“Sometimes you have to pay a heavy price to live in a free society.”
Update: In another statement released today, August 22nd, Bradley Manning announced that she is female and wants to be known as Chelsea. Manning said she’d like to begin hormone therapy immediately, though the Army prison in Ft. Leavenworth Kansas where she’s set to serve her 35-year sentence does not currently provide such care.
After being sentenced to 35-years in prison for leaking thousands of military and government documents, Pfc. Bradley Manning released a powerful statement Wednesday (transcript below) condemning the War on Terror.
The documents Manning released through WikiLeaks brought to light the killing of unarmed civilians in Iraq and Afghanistan, and made public years of sensitive communications from American diplomats around the globe.
The timing of the statement was poignant here in the Northwest: Yesterday at Joint Base Lewis-McChord, seven Afghan citizens gave emotional testimony about the massacre of their loved ones by Staff Sgt. Robert Bales, at his sentencing hearing.
In Manning’s statement, he justifies the illegal release of classified documents, arguing that the immoral nature of the war had been systematically hidden from the public.
So what do you think? Is Manning a traitor? Or is he a hero?
“The decisions that I made in 2010 were made out of a concern for my country and the world that we live in. Since the tragic events of 9/11, our country has been at war. We’ve been at war with an enemy that chooses not to meet us on any traditional battlefield, and due to this fact we’ve had to alter our methods of combating the risks posed to us and our way of life.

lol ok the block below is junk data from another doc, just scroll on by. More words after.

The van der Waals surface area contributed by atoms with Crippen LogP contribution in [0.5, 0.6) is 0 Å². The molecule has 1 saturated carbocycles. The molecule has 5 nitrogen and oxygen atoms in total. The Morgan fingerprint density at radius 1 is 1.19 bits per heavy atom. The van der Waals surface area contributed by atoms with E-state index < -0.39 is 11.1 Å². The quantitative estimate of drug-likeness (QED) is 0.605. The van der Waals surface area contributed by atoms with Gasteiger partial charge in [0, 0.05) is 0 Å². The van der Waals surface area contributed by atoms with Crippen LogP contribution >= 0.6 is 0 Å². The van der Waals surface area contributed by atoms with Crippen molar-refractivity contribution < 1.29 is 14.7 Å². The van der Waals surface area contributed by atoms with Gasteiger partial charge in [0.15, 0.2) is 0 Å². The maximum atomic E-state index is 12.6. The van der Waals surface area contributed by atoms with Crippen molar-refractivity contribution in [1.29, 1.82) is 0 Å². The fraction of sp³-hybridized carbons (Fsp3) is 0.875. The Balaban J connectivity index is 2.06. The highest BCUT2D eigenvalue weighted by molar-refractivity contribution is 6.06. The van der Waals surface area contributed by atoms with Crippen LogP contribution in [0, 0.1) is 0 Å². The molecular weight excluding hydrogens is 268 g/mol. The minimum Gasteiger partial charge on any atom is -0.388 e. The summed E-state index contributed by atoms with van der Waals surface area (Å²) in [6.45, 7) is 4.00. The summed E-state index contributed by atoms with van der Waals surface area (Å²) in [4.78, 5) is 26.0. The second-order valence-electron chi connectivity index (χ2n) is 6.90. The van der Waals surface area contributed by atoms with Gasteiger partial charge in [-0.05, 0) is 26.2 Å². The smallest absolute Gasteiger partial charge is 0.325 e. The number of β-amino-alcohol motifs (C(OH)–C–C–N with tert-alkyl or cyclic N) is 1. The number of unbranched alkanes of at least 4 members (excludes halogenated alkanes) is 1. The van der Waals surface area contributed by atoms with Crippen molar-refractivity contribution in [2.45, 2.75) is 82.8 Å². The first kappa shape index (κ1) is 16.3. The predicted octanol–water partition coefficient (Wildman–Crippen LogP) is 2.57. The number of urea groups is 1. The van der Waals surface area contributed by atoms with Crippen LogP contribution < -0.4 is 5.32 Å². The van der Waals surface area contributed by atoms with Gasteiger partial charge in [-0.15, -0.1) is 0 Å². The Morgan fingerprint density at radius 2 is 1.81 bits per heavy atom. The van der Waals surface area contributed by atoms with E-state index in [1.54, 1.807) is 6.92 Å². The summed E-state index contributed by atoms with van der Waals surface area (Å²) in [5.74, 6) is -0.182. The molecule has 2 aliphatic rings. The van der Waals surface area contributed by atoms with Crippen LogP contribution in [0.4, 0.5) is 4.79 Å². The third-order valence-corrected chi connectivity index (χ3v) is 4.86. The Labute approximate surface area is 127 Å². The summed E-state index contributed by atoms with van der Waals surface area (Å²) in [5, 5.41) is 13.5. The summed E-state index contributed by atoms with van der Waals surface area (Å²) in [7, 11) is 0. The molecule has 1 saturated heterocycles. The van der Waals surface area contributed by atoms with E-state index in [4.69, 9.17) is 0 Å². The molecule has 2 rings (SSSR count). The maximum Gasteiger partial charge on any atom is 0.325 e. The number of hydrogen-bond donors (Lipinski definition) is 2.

I initially agreed with these methods and chose to volunteer to help defend my country. It was not until I was in Iraq and reading secret military reports on a daily basis that I started to question the morality of what we were doing. It was at this time I realized in our efforts to meet this risk posed to us by the enemy, we have forgotten our humanity. We consciously elected to devalue human life both in Iraq and Afghanistan. When we engaged those that we perceived were the enemy, we sometimes killed innocent civilians. Whenever we killed innocent civilians, instead of accepting responsibility for our conduct, we elected to hide behind the veil of national security and classified information in order to avoid any public accountability.
In our zeal to kill the enemy, we internally debated the definition of torture. We held individuals at Guantanamo for years without due process. We inexplicably turned a blind eye to torture and executions by the Iraqi government. And we stomached countless other acts in the name of our war on terror.
Patriotism is often the cry extolled when morally questionable acts are advocated by those in power. When these cries of patriotism drown our any logically based intentions [unclear], it is usually an American soldier that is ordered to carry out some ill-conceived mission.
Our nation has had similar dark moments for the virtues of democracy—the Trail of Tears, the Dred Scott decision, McCarthyism, the Japanese-American internment camps—to name a few. I am confident that many of our actions since 9/11 will one day be viewed in a similar light.
As the late Howard Zinn once said, “There is not a flag large enough to cover the shame of killing innocent people.”
I understand that my actions violated the law, and I regret if my actions hurt anyone or harmed the United States. It was never my intention to hurt anyone. I only wanted to help people. When I chose to disclose classified information, I did so out of a love for my country and a sense of duty to others.
If you deny my request for a pardon, I will serve my time knowing that sometimes you have to pay a heavy price to live in a free society. I will gladly pay that price if it means we could have country that is truly conceived in liberty and dedicated to the proposition that all women and men are created equal.”
Thanks to Common Dreams for this quick transcript of the statement.